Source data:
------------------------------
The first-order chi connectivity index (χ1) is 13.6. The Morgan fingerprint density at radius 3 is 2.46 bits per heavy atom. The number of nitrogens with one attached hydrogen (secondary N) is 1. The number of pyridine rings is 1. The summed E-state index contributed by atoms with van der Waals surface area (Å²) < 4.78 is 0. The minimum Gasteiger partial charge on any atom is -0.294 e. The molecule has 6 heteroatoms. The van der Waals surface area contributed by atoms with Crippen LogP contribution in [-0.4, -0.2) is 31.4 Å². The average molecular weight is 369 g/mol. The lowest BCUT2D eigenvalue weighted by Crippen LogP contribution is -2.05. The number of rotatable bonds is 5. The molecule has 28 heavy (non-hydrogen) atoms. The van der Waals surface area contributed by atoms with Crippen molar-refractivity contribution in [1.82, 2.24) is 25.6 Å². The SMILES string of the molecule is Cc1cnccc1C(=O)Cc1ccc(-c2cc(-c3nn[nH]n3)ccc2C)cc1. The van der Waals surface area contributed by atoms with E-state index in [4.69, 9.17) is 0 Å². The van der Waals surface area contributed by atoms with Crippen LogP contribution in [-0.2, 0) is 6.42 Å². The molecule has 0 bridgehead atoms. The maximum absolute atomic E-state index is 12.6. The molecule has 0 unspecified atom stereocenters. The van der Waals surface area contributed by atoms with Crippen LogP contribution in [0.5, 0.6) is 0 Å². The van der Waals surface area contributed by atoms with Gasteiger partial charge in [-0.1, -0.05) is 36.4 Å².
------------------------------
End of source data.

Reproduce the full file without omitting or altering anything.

The first-order chi connectivity index (χ1) is 13.6. The Morgan fingerprint density at radius 3 is 2.46 bits per heavy atom. The number of nitrogens with one attached hydrogen (secondary N) is 1. The number of pyridine rings is 1. The summed E-state index contributed by atoms with van der Waals surface area (Å²) < 4.78 is 0. The minimum Gasteiger partial charge on any atom is -0.294 e. The molecule has 6 heteroatoms. The van der Waals surface area contributed by atoms with Crippen LogP contribution in [-0.4, -0.2) is 31.4 Å². The average molecular weight is 369 g/mol. The lowest BCUT2D eigenvalue weighted by Crippen LogP contribution is -2.05. The number of rotatable bonds is 5. The molecule has 28 heavy (non-hydrogen) atoms. The van der Waals surface area contributed by atoms with Crippen molar-refractivity contribution in [1.82, 2.24) is 25.6 Å². The SMILES string of the molecule is Cc1cnccc1C(=O)Cc1ccc(-c2cc(-c3nn[nH]n3)ccc2C)cc1. The van der Waals surface area contributed by atoms with E-state index in [4.69, 9.17) is 0 Å². The van der Waals surface area contributed by atoms with Crippen LogP contribution in [-0.2, 0) is 6.42 Å². The molecule has 0 bridgehead atoms. The maximum absolute atomic E-state index is 12.6. The molecule has 0 unspecified atom stereocenters. The van der Waals surface area contributed by atoms with Crippen LogP contribution in [0.5, 0.6) is 0 Å². The van der Waals surface area contributed by atoms with Gasteiger partial charge in [-0.1, -0.05) is 36.4 Å².